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Junk bonds, the only fixed-income segment still offering positive returns this year, will continue their outperformance, according to investor bets the U.S. Federal Reserve will eventually put its foot down and calm bond markets.

The sector, with credit scores below BBB-minus, is among the riskiest debt categories. But it weathered February’s market storm better than most, delivering year-to-date returns around 1 per cent, BofA indexes show. Sovereign and higher-grade corporate bonds are in the red.

To be sure, corporate debt may face bigger challenges in the coming months.

Last month’s bond sell-off was fuelled by real Treasury yields climbing to multimonth highs. If that continues, with the rise in bond yields outpacing inflation expectations, this could spell danger as it represents a rise in the real cost of capital.

But if central banks keep real yields in check, rising bond yields driven by inflation expectations should support companies.

“High-yield [debt] is one of the few asset classes left which is giving you a positive return after inflation,” said Azhar Hussain, head of global credit at Royal London Asset Management.

“That is a reason why, if you want to shelter from an inflationary storm, high-yield is going to be the place to come and hide.”

A global BofA high-yield index currently yields around 4.4 per cent. An index tracking investment-grade debt from major markets pays 0.9 per cent.

On an inflation-adjusted basis, U.S. junk bonds yield 2 per cent, compared with minus 0.1 per cent on investment-grade peers and minus 0.7 per cent on 10-year Treasuries.

The world’s largest asset manager, BlackRock Inc., recently downgraded sovereign bonds but said it still likes high-yield.


The punt hinges on the Fed stamping on any significant increases in real yields.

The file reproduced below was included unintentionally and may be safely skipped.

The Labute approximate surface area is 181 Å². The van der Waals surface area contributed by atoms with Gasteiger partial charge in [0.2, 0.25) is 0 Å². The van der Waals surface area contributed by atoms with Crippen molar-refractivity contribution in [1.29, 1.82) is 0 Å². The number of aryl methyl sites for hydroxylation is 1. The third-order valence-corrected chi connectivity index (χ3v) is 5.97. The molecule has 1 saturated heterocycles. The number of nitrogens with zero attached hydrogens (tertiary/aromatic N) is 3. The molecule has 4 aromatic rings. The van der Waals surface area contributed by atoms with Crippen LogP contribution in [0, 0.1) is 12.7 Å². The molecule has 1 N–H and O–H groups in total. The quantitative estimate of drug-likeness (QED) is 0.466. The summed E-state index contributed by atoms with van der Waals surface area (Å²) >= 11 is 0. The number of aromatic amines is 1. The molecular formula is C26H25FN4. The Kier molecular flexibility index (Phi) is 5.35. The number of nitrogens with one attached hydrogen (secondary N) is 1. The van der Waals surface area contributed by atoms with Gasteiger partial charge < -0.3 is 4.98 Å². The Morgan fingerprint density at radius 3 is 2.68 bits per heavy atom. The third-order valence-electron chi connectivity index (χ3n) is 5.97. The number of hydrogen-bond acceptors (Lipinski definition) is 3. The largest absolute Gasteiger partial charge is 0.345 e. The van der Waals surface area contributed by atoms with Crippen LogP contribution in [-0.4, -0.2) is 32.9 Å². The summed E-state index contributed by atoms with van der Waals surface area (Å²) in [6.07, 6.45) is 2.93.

The façade showed signs of cracking last Thursday, when 10-year Treasury yields rose past 1.60 per cent, causing junk debt to suffer its worst day since November. Junk bonds sold off again this Thursday, when Fed chair Jerome Powell disappointed markets.

BlueBay Asset Management chief investment officer Mark Dowding says a swift rise in 10-year Treasury yields to 1.75 per cent will trigger retrenchment.

John McClain, high-yield portfolio manager at Diamond Hill Capital Management, sees 2 per cent as the pain point, expecting the bond market to “force action out of the Fed or the Treasury” before that.

Ten-year Treasuries at 2 per cent would equate to a zero-per-cent real yield, ING Bank analysts calculate.

Deutsche Bank strategist Jim Reid is among those who believe corporate debt burdens will force central banks to act. A sustained jump in real yields may push up the premia paid by corporate bonds, something they are unlikely to allow.

Another layer of protection is the short-maturity/high-coupon structure of junk bonds, the so-called shorter duration, which makes them less immediately sensitive to changes in interest rates. This was one reason for the sector’s resilience last month.

The shorter the duration, the quicker investors recoup their initial investment in the bond through coupon payments. So in a sell-off, the higher coupon payments that flow in buffer losses from the bond’s drop in price.

Average duration on the BofA U.S. high-yield index is around five years, compared with around seven for the U.S. Treasury index, according to Refinitiv Datastream.

“[Investors] have to look for a coupon income in order to face these rises in yields, because otherwise they would lose value. The only asset at the moment that can offer a buffer against these rising yields is junk,” said Althea Spinozzi, fixed income strategist at Saxo Bank.

The riskiest and highest-yielding junk segment, rated CCC and lower, delivered 4-per-cent-plus returns in both Europe and the United States this year, and outperformed during the market rout.

For junk to take a hit, shorter-dated borrowing rates would need to rise, Royal London’s Mr. Hussain notes. But those have been remarkably stable, with two-year Treasury borrowing costs unchanged this year, contrasting with steep rises at the longer end.

Meanwhile, vaccinations and expectations that defaults will fall this year give investors greater comfort holding debt from COVID-19-exposed sectors. Mr. McClain, for example, says he has “pivoted aggressively to the more COVID-exposed sectors, things like travel, leisure and gaming.”

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